3.  The Fourier transform of a Gaussian is another Gaussian, as explained under the Properties section of this wiki page. The transmitter frequency of the time domain Gaussian-shaped RF pulse (where the Gaussian shape is achieved by amplitude modulation of RF intensity) is placed at or near the major fat resonance, at around 1.32 parts per million (ppm), where the ppm scale is referenced to the chemical shift of the proton resonance of tetramethylsilane (TMS) at 0.0 ppm. Relative to TMS, water protons resonate at approximately 4.7 ppm. Thus, the frequency difference between water protons and fat protons is approximately (4.7 - 1.32)ppm * 127 MHz = 429 Hz at 3 T.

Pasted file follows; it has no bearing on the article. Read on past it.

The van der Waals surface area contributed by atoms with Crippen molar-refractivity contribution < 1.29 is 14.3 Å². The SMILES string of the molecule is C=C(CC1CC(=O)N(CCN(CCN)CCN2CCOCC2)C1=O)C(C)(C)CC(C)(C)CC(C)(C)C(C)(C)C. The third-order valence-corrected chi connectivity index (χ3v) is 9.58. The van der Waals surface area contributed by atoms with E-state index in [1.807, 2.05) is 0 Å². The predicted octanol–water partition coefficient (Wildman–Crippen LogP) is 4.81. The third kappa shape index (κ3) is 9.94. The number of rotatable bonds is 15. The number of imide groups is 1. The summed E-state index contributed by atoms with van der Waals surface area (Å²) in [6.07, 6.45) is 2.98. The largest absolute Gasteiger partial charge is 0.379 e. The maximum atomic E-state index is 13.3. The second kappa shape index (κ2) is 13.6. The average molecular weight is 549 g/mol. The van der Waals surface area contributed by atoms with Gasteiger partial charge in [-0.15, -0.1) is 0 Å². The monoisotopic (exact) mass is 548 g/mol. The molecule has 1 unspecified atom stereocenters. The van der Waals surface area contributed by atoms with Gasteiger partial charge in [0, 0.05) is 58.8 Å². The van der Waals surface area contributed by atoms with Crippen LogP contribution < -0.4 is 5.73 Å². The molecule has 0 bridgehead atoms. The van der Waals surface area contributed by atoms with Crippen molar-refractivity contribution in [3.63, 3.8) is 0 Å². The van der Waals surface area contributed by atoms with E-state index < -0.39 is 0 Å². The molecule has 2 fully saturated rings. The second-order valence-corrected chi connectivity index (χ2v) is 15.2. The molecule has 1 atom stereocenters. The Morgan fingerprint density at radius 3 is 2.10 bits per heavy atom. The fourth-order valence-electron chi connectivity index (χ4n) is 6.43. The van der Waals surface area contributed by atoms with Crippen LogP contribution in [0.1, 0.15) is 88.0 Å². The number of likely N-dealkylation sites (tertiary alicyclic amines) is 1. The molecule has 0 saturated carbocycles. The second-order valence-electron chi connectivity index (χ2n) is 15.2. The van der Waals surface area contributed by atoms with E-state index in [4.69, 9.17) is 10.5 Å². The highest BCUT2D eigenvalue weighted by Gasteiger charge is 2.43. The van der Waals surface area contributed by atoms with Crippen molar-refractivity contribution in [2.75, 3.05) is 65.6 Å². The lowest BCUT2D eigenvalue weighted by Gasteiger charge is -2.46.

4.  Some of you may be aware of something called "magnetization transfer" contrast (MTC), which is a mechanism whereby an off-resonance RF pulse (off-resonance relative to the usual water resonance at 4.7 ppm) is used to presaturate bound water spins. This pulse is followed by a delay that allows the bound water spins to exchange with free water spins, thereby decreasing slightly the total amount of free water signal available to be imaged. MTC can be a useful anatomical contrast mechanism, but it has little application for fMRI. Except that the fat saturation pulse will actually generate a teeny bit of MTC in addition to fat suppression because it is an off-resonance pulse with respect to free water! Thus, if you were to compare the gray/white/CSF anatomical contrast with and without fat suppression enabled, you should expect to see differences (leaving aside the N/2 ghost differences) because CSF exhibits no MTC while white matter, possessing a lot of bound water spins (because of myelin) exhibits stronger MTC than gray matter. Is this MTC of consequence for fMRI? No, not really. I just wanted to be complete! And talking of being complete, there's another source of MTC, too: other slice excitation RF pulses than the slice presently being considered. When an RF pulse is on resonance for one slab of water spins, it is off resonance for the "unexcited" water spins. I've used quotation marks because, strictly speaking, only the mobile, free water protons are off resonance outside of the excited slice. The broader resonances of bound water protons can still be partially excited by these other slice excitation pulses. Thus, if you do a single slice excitation with a TR of, say, 2 seconds and compare the gray/white/CSF contrast to that same slice when multiple slices are being excited in the same TR, you can expect to see a subtle contrast difference. MTC at work again! But again, it's of no practical consequence for fMRI.